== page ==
The Monk (and Martial Arts!)

Prime requisite: CON
Requirements: Dex 9
Hit Dice: d6, +2 hp/level after 9
Maximum level: 14
Save/attack/cleave progression: As fighter
XP to level 2: 2,450

The warrior monk is a combatant who specializes in unarmed or lightly armed combat. They train to fight with only a few weapons, learning to use the dagger, sword, spear, staff, and pole arm. Like fighters, they increase their damage rolls by +1 at 1st level and an additional +1 at 3rd, 6th, 9th, and 12th level. They may fight wielding a weapon two-handed or with a weapon in each hand, as desired. Monks can wear leather armor or lighter without affecting their abilities.

Unlike most other characters, the monk is trained to be lethal without weapons, and gains the Unarmed Fighting proficiency at first level. They also gain their first Martial Arts Maneuver. At each subsequent level, they gain an additional Martial Arts Maneuver. Each maneuver gained must be a level no higher than half the character’s level, rounded up. At first level, a monk must choose a focus (hard or soft martial arts) and a primary attack (arms, legs, or mind). This selection is their primary martial art, and no other martial art may have an ability selected if the same level ability of their primary martial art has not already been selected. In addition, they may take the Level 5 ability from their primary martial art only.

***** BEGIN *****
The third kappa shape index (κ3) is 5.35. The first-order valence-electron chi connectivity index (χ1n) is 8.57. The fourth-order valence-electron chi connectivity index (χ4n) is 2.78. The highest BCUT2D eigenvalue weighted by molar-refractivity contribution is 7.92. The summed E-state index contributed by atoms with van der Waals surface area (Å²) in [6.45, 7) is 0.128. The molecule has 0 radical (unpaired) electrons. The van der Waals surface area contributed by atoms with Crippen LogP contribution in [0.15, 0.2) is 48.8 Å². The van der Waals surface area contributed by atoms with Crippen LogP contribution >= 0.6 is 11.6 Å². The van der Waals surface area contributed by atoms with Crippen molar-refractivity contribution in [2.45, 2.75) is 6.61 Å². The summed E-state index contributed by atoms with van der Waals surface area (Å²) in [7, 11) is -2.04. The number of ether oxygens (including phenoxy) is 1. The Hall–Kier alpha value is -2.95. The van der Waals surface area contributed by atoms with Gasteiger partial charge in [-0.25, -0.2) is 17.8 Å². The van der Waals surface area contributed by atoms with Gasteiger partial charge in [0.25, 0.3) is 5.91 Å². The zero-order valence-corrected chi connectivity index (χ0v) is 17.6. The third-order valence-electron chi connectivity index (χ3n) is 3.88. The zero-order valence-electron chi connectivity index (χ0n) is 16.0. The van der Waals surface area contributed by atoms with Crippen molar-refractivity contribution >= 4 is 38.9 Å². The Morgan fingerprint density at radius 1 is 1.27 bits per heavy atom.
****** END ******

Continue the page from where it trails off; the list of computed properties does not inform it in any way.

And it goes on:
At ninth level, a monk can build a dojo, attracting 2d6 first level monks who wish to learn from the master. If desired, rolls 1d10 for each student. On a 1-5, they have the same primary focus as the master, while on a 6, 7, 8, 9, or 10, they have one of the five other styles as their primary focus.

At tenth level, a monk gains enlightenment on how to live in harmony with the energy of the universe, and gains the Divine Health ability.